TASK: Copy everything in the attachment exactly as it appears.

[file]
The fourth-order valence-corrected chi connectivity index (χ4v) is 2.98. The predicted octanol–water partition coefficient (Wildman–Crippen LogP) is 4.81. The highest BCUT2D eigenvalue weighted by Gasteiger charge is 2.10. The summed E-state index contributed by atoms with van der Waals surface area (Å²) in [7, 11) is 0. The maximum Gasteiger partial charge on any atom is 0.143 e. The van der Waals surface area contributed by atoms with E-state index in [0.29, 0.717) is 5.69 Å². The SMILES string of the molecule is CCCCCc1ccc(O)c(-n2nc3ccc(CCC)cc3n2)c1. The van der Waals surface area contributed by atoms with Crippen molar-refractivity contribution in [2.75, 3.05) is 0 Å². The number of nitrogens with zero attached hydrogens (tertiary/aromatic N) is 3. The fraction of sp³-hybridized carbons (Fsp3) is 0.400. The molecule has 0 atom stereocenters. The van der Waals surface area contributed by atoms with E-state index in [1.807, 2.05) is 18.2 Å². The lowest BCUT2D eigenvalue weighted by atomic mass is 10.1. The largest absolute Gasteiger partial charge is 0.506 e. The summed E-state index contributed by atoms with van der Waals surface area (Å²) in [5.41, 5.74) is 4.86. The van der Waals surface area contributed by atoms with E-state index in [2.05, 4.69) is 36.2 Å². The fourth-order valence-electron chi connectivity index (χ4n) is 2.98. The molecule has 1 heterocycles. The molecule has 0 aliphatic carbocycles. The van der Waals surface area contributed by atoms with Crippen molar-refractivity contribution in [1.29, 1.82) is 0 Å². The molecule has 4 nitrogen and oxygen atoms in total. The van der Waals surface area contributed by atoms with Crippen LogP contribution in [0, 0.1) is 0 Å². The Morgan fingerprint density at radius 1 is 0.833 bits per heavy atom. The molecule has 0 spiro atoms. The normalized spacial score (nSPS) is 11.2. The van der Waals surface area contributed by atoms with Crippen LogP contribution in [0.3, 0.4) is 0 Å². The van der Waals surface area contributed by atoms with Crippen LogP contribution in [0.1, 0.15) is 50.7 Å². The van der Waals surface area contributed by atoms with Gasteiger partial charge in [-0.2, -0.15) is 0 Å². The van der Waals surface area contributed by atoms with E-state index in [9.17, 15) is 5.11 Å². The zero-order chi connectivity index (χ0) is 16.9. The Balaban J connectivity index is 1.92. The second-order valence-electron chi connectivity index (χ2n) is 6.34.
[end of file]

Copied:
The fourth-order valence-corrected chi connectivity index (χ4v) is 2.98. The predicted octanol–water partition coefficient (Wildman–Crippen LogP) is 4.81. The highest BCUT2D eigenvalue weighted by Gasteiger charge is 2.10. The summed E-state index contributed by atoms with van der Waals surface area (Å²) in [7, 11) is 0. The maximum Gasteiger partial charge on any atom is 0.143 e. The van der Waals surface area contributed by atoms with E-state index in [0.29, 0.717) is 5.69 Å². The SMILES string of the molecule is CCCCCc1ccc(O)c(-n2nc3ccc(CCC)cc3n2)c1. The van der Waals surface area contributed by atoms with Crippen molar-refractivity contribution in [2.75, 3.05) is 0 Å². The number of nitrogens with zero attached hydrogens (tertiary/aromatic N) is 3. The fraction of sp³-hybridized carbons (Fsp3) is 0.400. The molecule has 0 atom stereocenters. The van der Waals surface area contributed by atoms with E-state index in [1.807, 2.05) is 18.2 Å². The lowest BCUT2D eigenvalue weighted by atomic mass is 10.1. The largest absolute Gasteiger partial charge is 0.506 e. The summed E-state index contributed by atoms with van der Waals surface area (Å²) in [5.41, 5.74) is 4.86. The van der Waals surface area contributed by atoms with E-state index in [2.05, 4.69) is 36.2 Å². The fourth-order valence-electron chi connectivity index (χ4n) is 2.98. The molecule has 1 heterocycles. The molecule has 0 aliphatic carbocycles. The van der Waals surface area contributed by atoms with Crippen molar-refractivity contribution in [1.29, 1.82) is 0 Å². The molecule has 4 nitrogen and oxygen atoms in total. The van der Waals surface area contributed by atoms with Crippen LogP contribution in [0, 0.1) is 0 Å². The Morgan fingerprint density at radius 1 is 0.833 bits per heavy atom. The molecule has 0 spiro atoms. The normalized spacial score (nSPS) is 11.2. The van der Waals surface area contributed by atoms with Crippen LogP contribution in [0.3, 0.4) is 0 Å². The van der Waals surface area contributed by atoms with Crippen LogP contribution in [0.1, 0.15) is 50.7 Å². The van der Waals surface area contributed by atoms with Gasteiger partial charge in [-0.2, -0.15) is 0 Å². The van der Waals surface area contributed by atoms with E-state index in [9.17, 15) is 5.11 Å². The zero-order chi connectivity index (χ0) is 16.9. The Balaban J connectivity index is 1.92. The second-order valence-electron chi connectivity index (χ2n) is 6.34.